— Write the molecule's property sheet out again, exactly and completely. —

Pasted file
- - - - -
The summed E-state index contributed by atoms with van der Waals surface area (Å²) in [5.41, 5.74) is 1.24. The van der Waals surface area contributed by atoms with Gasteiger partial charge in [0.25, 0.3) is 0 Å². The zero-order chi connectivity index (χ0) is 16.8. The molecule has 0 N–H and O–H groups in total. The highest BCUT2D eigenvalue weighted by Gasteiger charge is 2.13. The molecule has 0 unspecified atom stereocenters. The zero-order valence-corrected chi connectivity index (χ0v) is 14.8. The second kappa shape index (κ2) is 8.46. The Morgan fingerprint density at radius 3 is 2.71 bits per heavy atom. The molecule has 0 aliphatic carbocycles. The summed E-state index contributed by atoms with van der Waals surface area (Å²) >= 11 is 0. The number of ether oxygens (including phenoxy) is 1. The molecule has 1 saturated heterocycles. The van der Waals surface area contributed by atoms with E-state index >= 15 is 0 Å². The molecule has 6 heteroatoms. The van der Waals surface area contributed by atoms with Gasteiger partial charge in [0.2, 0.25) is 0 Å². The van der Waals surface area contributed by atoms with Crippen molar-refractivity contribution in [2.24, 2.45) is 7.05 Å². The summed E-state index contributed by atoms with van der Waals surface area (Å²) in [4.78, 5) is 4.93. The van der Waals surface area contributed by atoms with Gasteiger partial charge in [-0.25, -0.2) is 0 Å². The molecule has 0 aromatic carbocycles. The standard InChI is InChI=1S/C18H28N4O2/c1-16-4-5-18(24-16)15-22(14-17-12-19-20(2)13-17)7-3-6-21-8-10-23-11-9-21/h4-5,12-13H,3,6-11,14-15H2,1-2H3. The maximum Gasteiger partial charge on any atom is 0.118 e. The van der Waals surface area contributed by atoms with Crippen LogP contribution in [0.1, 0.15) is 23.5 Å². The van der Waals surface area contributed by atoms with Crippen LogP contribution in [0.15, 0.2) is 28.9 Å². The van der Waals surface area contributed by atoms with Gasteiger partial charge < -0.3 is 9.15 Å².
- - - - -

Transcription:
The summed E-state index contributed by atoms with van der Waals surface area (Å²) in [5.41, 5.74) is 1.24. The van der Waals surface area contributed by atoms with Gasteiger partial charge in [0.25, 0.3) is 0 Å². The zero-order chi connectivity index (χ0) is 16.8. The molecule has 0 N–H and O–H groups in total. The highest BCUT2D eigenvalue weighted by Gasteiger charge is 2.13. The molecule has 0 unspecified atom stereocenters. The zero-order valence-corrected chi connectivity index (χ0v) is 14.8. The second kappa shape index (κ2) is 8.46. The Morgan fingerprint density at radius 3 is 2.71 bits per heavy atom. The molecule has 0 aliphatic carbocycles. The summed E-state index contributed by atoms with van der Waals surface area (Å²) >= 11 is 0. The number of ether oxygens (including phenoxy) is 1. The molecule has 1 saturated heterocycles. The van der Waals surface area contributed by atoms with E-state index >= 15 is 0 Å². The molecule has 6 heteroatoms. The van der Waals surface area contributed by atoms with Gasteiger partial charge in [0.2, 0.25) is 0 Å². The van der Waals surface area contributed by atoms with Crippen molar-refractivity contribution in [2.24, 2.45) is 7.05 Å². The summed E-state index contributed by atoms with van der Waals surface area (Å²) in [4.78, 5) is 4.93. The van der Waals surface area contributed by atoms with Gasteiger partial charge in [-0.25, -0.2) is 0 Å². The molecule has 0 aromatic carbocycles. The standard InChI is InChI=1S/C18H28N4O2/c1-16-4-5-18(24-16)15-22(14-17-12-19-20(2)13-17)7-3-6-21-8-10-23-11-9-21/h4-5,12-13H,3,6-11,14-15H2,1-2H3. The maximum Gasteiger partial charge on any atom is 0.118 e. The van der Waals surface area contributed by atoms with Crippen LogP contribution in [0.1, 0.15) is 23.5 Å². The van der Waals surface area contributed by atoms with Crippen LogP contribution in [0.15, 0.2) is 28.9 Å². The van der Waals surface area contributed by atoms with Gasteiger partial charge < -0.3 is 9.15 Å².